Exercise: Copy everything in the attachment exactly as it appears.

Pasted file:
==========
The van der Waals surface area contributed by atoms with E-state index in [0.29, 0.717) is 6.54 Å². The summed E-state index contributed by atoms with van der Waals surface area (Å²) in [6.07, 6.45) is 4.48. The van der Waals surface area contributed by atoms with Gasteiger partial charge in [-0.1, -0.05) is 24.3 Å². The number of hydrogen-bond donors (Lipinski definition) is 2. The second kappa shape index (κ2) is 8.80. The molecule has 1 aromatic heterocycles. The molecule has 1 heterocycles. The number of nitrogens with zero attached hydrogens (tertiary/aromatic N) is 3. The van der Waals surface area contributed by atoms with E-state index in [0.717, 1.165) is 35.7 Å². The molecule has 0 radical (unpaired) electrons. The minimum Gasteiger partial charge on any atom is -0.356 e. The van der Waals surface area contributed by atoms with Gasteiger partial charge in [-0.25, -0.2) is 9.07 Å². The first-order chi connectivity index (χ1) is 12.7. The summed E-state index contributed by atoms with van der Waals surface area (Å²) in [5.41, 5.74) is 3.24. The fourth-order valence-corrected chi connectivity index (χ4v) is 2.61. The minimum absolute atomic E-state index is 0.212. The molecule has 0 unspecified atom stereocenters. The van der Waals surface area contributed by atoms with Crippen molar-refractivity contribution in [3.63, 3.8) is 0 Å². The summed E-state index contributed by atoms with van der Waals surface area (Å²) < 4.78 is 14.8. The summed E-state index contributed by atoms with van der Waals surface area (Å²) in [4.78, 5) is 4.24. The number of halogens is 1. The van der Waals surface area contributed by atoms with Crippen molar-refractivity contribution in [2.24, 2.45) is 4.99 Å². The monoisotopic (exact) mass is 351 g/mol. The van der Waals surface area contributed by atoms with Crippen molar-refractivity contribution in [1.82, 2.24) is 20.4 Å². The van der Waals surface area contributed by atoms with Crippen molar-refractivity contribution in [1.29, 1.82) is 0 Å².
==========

The van der Waals surface area contributed by atoms with E-state index in [0.29, 0.717) is 6.54 Å². The summed E-state index contributed by atoms with van der Waals surface area (Å²) in [6.07, 6.45) is 4.48. The van der Waals surface area contributed by atoms with Gasteiger partial charge in [-0.1, -0.05) is 24.3 Å². The number of hydrogen-bond donors (Lipinski definition) is 2. The second kappa shape index (κ2) is 8.80. The molecule has 1 aromatic heterocycles. The molecule has 1 heterocycles. The number of nitrogens with zero attached hydrogens (tertiary/aromatic N) is 3. The van der Waals surface area contributed by atoms with E-state index in [0.717, 1.165) is 35.7 Å². The molecule has 0 radical (unpaired) electrons. The minimum Gasteiger partial charge on any atom is -0.356 e. The van der Waals surface area contributed by atoms with Gasteiger partial charge in [-0.25, -0.2) is 9.07 Å². The first-order chi connectivity index (χ1) is 12.7. The summed E-state index contributed by atoms with van der Waals surface area (Å²) in [5.41, 5.74) is 3.24. The fourth-order valence-corrected chi connectivity index (χ4v) is 2.61. The minimum absolute atomic E-state index is 0.212. The molecule has 0 unspecified atom stereocenters. The van der Waals surface area contributed by atoms with Crippen molar-refractivity contribution in [3.63, 3.8) is 0 Å². The summed E-state index contributed by atoms with van der Waals surface area (Å²) < 4.78 is 14.8. The summed E-state index contributed by atoms with van der Waals surface area (Å²) in [4.78, 5) is 4.24. The number of halogens is 1. The van der Waals surface area contributed by atoms with Crippen molar-refractivity contribution in [2.24, 2.45) is 4.99 Å². The monoisotopic (exact) mass is 351 g/mol. The van der Waals surface area contributed by atoms with Crippen molar-refractivity contribution in [1.82, 2.24) is 20.4 Å². The van der Waals surface area contributed by atoms with Crippen molar-refractivity contribution in [1.29, 1.82) is 0 Å².